I guess it's late enoough on the 19th to post my review; warning, it does contain spoilers. If some parts seem a little odd, it's because they originated in the questions on Paging All Bookworms, which read this last month.
A novel based on the true story of George Edalji, a solicitor of Parsee ancestry in rural England who is falsely accused of mutilating horses, and author Arthur Conan Doyle, who supports his defense. The book deals with George and Arthur (and an occasional minor character) in alternating chapters. The story of George was fascinating; the chapters devoted to Arthur alone did not interest me so much.
Clearly, the two men had contrasting and somewhat complementary characters. George, from a poor and strictly religious upbringing and a legal training, was very empirical, stuck to facts, took a realistic view of his situation and refused to take the easy and obvious route of seeing himself as a martyr to race prejudice, even though this was obviously a major factor; he was scrupulously fair in refusing to make negative assumptions about other people's characters without strong evidence. This is one of the things I admired about him.
Arthur, on the other hand, did not particularly impress me. Obviously of great intelligence and "imagination", raised in the upper middle class, in outlook if not at first in wealth, his instincts were on the right side but he also tended to believe in his own fantasies (most notably with regard to his wives, and in his commitment to spiritualism.) He struck me as being somewhat self-centered and complacent, vain about his ancestry and his athletic talents; his outrage at the treatment of George was real, but also had a certain element of consciously playing the part of the white knight.
I'm not sure it is fair to accuse the Edaljis of ignoring race prejudice; I think that like many immigrants they had a rosy-colored view of their adopted country and its institutions. I've found personally that immigrants I've talked to (unless they were already radicals in their own country) are generally far less apt to see the problems in American society than native born Americans, far more likely to defend institutions and accept "patriotic" cliches as reality. I think George and his father really believed that with hard work they could "fit in" and be accepted as English. The father's exhortation to George to remember the Parsee MP is an example. They knew there were racists among the ignorant, but they didn't want to believe that it was possible for the educated and upper class English.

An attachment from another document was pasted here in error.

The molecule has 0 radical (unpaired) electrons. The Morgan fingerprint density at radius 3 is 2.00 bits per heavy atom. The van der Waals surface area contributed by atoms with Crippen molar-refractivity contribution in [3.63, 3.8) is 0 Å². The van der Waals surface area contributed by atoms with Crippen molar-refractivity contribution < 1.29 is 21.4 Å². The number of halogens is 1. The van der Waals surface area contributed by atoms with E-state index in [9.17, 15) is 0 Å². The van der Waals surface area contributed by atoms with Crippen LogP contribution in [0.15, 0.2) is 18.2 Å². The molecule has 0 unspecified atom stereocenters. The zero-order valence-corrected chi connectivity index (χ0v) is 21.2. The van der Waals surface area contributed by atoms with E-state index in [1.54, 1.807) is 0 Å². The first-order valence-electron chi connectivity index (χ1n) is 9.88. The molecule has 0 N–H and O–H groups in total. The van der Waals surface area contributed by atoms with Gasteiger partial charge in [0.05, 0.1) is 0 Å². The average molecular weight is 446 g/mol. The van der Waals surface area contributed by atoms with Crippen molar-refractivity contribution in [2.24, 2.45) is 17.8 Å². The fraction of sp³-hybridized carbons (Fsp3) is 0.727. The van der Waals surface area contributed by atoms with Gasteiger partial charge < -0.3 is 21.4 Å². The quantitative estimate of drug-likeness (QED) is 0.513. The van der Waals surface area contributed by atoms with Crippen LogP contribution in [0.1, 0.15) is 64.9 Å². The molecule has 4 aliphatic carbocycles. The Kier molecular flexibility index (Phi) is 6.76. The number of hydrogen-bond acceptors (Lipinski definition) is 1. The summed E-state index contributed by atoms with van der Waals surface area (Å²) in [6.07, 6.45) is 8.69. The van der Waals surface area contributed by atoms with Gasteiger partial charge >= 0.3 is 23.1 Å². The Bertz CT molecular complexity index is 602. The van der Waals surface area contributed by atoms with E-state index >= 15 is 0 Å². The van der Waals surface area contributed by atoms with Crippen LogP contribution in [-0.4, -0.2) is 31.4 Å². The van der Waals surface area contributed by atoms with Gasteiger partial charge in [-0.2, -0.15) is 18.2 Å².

In any case, I think George's friend Harry is right that much of the dislike of George is not because of his race but because of his intelligence, his commitment to study, his disapproval of his schoolmate's low amusements and refusal to drink, smoke, etc., his non-participation in sports. . . He is disliked as much or more as a "geek" as he is as an Indian. Schools haven't changed much since then.
I think it is all too common for the police to avoid effort and get "results" by seizing on the first unpopular minority suspect -- especially if they can accuse someone they already have it in for -- and refusing to admit any error; the Dreyfuss affair was an obvious forerunner but here again not as much has changed as we might wish to believe. The public is all too willing to consider that anyone who is accused must be guilty, and even when they are acquitted many are certain that they just "got away with it" because of "bleeding heart liberals" "hamstringing the police" etc. etc. This myth is constantly pushed by the conservative media and so many "entertainment" novels, films and TV series. (They're only called "propaganda" if they're written in Russian.) The conventional detective story creates the idea that the only way to really prove anyone innocent is for their lawyer (all Perry Masons) to find the "real" criminal. Of course, this almost never happens. The press was active in defending George, as well as attacking him -- but I suspect it wasn't the same press. The Umpire and Truth were obviously not popular tabloids.
I think that the reasons why Sgt. Upton and the police had it in for George from the incident of the key is never really explained, and probably will never be known. I kept expecting it to turn out that he was the lover or cousin of Elizabeth Foster. If this were a totally fictional story, I would have criticized it for leaving too many "loose threads" unexplained. But then, a postmodernist author might do this deliberately as well, as being more the way things really happen -- there are no "narratives" in reality, only in our books.
George is realistic also in understanding that being cleared even in the contradictory way he was was all he could expect. It always angers me that the government -- any government -- can commit injustices, and when the victims are liberated without any compensation or even apology, or declared innocent fifty years after they die, everyone claims that justice has triumphed and that this proves the system works, we live in a democracy under law, and so on ad nauseam. (Has anyone read Zeitoun recently?)
My opinion: this was a good book, a good story well told, with some point; but uneven, especially in the chapters about Arthur Conan Doyle.
To add some comments on Marguerite's questions: I liked the parts on George better than the ones on Arthur; perhaps because I've never been a real fan of Sherlock Holmes, but he just didn't seem that interesting a character to me. I thought it was a little jumpy at the beginning, but I thought toward the end it could have used more frequent breaks. I liked the scene at the funeral, because it put the differences between the characters in such relief, and also showed the credulity of the public, which was so much of the problem for George.